Internal me: Look, I said football isn’t my thing. I have no idea. I have no idea how any team is doing. Is it so badly Norwegian TV have heard of it? 
Me: Absolutely no idea, I’m afraid.

Interviewer: Do you know what they’re famous for?

Internal me: Absolutely not a clue. 
Me: Absolutely not a clue.

Interviewer: Did you know they were the first team to have a sponsored shirt, 40 years ago?

Internal me: WTAF? I mean, what? 
Me: Gosh, no.

Interviewer: Thanks, that was brilliant.

Head off on my way. Once across the road, I turn round and the interviewer is still where I left him, asking someone else to stop. I think we both hope that this time, he’s found someone who has a bit more idea about the great and glorious history of Kettering football than me. 

Friday, 25 December 2015

Christmas Day 2015

Patricia Leitch died earlier this year. She wrote one of the best ever pony series with the Jinny books, and book eleven, Horse of Fire, has one of the most magical Christmas scenes in a children's book. This post is dedicated to Patricia with thanks for the many presents she gave the world through her books.

Jinny and Shantih are appearing in the local nativity play. Jinny has fine and splendid dreams about how she and Shantih will appear as glorious king and even more glorious horse, but when the moment comes, it's not like that at all. Jinny is cast into utter misery by the rude disconnect between her dreams and reality, but then, as they're leaving, a little boy stops and stares up at Shantih.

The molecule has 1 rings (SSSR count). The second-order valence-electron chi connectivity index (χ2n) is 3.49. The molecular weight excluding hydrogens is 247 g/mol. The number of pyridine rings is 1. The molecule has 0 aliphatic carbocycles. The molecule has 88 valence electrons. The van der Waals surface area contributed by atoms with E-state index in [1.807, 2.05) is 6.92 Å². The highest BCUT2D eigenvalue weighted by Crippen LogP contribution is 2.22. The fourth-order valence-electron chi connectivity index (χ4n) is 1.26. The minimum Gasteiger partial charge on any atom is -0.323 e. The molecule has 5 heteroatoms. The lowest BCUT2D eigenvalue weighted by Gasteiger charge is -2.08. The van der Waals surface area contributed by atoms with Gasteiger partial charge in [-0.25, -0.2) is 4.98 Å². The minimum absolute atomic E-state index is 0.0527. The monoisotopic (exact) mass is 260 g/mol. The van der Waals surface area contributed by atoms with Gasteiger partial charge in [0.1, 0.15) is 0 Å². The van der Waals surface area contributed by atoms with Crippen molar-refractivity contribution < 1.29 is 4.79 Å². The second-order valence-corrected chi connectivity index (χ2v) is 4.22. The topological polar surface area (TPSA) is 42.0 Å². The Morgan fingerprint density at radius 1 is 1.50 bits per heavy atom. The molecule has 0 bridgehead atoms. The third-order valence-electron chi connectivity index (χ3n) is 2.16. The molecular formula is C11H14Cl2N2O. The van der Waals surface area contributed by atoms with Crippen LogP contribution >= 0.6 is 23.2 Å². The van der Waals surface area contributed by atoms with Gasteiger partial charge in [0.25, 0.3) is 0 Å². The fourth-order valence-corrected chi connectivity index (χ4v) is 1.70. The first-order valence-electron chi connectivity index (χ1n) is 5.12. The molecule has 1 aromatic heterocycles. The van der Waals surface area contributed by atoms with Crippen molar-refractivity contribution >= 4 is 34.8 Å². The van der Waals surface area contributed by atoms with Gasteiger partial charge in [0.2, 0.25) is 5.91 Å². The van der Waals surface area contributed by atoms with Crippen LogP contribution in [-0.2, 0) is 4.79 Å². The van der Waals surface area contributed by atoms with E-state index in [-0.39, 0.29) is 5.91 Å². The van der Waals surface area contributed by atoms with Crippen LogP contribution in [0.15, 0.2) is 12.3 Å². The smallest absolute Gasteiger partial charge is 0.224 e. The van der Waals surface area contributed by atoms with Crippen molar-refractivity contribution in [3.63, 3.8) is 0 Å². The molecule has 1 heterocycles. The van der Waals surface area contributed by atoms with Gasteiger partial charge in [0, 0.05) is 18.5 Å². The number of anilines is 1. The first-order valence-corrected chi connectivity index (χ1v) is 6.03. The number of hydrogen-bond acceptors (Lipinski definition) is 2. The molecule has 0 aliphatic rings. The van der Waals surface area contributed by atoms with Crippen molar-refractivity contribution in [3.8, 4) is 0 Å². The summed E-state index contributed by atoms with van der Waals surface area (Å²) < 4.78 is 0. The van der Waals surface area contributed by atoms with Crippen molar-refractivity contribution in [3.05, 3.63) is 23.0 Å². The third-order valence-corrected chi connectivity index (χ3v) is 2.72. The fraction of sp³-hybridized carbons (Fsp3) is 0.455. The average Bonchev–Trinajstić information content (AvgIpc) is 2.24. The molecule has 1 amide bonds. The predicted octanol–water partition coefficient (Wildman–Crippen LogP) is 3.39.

"The little boy stared up at Shantih, his eyes wide with tiredness and excitement. 'I saw them,' he stated stubbornly. 'It was the golden wings it had.' 'You're right,' said Ken, speaking directly to the little boy. 'I saw them too.' 'Filling his head with such nonsense,' snapped the woman, but the child's face lit up as he smiled at Ken. 'You see,' said Ken, as they watched the little boy being dragged away. 'It is always worthwhile. All his life he'll remember Shantih's golden wings. Tell his grandchildren about them.' A surge of gratitude lifted through Jinny. It had all been worthwhile - the hassle, the striving, the not giving in. For the little boy the nativity play had been as wonderful as Jinny had wanted it to be for everyone."